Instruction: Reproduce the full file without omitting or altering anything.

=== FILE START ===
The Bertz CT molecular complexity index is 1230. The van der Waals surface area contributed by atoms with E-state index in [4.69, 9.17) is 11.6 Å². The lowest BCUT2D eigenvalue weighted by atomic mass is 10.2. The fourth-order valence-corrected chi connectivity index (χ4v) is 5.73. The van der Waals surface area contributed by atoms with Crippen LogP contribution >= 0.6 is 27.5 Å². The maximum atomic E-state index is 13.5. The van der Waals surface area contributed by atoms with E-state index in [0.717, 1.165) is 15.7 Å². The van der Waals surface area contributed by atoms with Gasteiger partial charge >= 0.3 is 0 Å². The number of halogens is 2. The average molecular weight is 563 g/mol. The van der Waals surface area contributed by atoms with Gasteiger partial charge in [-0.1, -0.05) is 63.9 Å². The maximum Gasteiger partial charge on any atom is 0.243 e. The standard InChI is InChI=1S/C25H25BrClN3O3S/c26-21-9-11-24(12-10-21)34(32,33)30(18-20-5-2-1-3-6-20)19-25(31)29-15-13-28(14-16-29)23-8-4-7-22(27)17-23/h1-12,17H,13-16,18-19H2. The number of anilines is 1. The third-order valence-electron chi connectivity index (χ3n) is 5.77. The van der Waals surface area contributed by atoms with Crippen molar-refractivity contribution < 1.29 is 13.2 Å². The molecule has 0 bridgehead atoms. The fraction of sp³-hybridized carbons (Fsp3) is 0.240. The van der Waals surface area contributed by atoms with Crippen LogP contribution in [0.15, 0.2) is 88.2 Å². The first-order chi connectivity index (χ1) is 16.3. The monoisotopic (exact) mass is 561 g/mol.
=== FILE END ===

The Bertz CT molecular complexity index is 1230. The van der Waals surface area contributed by atoms with E-state index in [4.69, 9.17) is 11.6 Å². The lowest BCUT2D eigenvalue weighted by atomic mass is 10.2. The fourth-order valence-corrected chi connectivity index (χ4v) is 5.73. The van der Waals surface area contributed by atoms with Crippen LogP contribution >= 0.6 is 27.5 Å². The maximum atomic E-state index is 13.5. The van der Waals surface area contributed by atoms with E-state index in [0.717, 1.165) is 15.7 Å². The van der Waals surface area contributed by atoms with Gasteiger partial charge >= 0.3 is 0 Å². The number of halogens is 2. The average molecular weight is 563 g/mol. The van der Waals surface area contributed by atoms with Gasteiger partial charge in [-0.1, -0.05) is 63.9 Å². The maximum Gasteiger partial charge on any atom is 0.243 e. The standard InChI is InChI=1S/C25H25BrClN3O3S/c26-21-9-11-24(12-10-21)34(32,33)30(18-20-5-2-1-3-6-20)19-25(31)29-15-13-28(14-16-29)23-8-4-7-22(27)17-23/h1-12,17H,13-16,18-19H2. The number of anilines is 1. The third-order valence-electron chi connectivity index (χ3n) is 5.77. The van der Waals surface area contributed by atoms with Crippen molar-refractivity contribution < 1.29 is 13.2 Å². The molecule has 0 bridgehead atoms. The fraction of sp³-hybridized carbons (Fsp3) is 0.240. The van der Waals surface area contributed by atoms with Crippen LogP contribution in [0.15, 0.2) is 88.2 Å². The first-order chi connectivity index (χ1) is 16.3. The monoisotopic (exact) mass is 561 g/mol.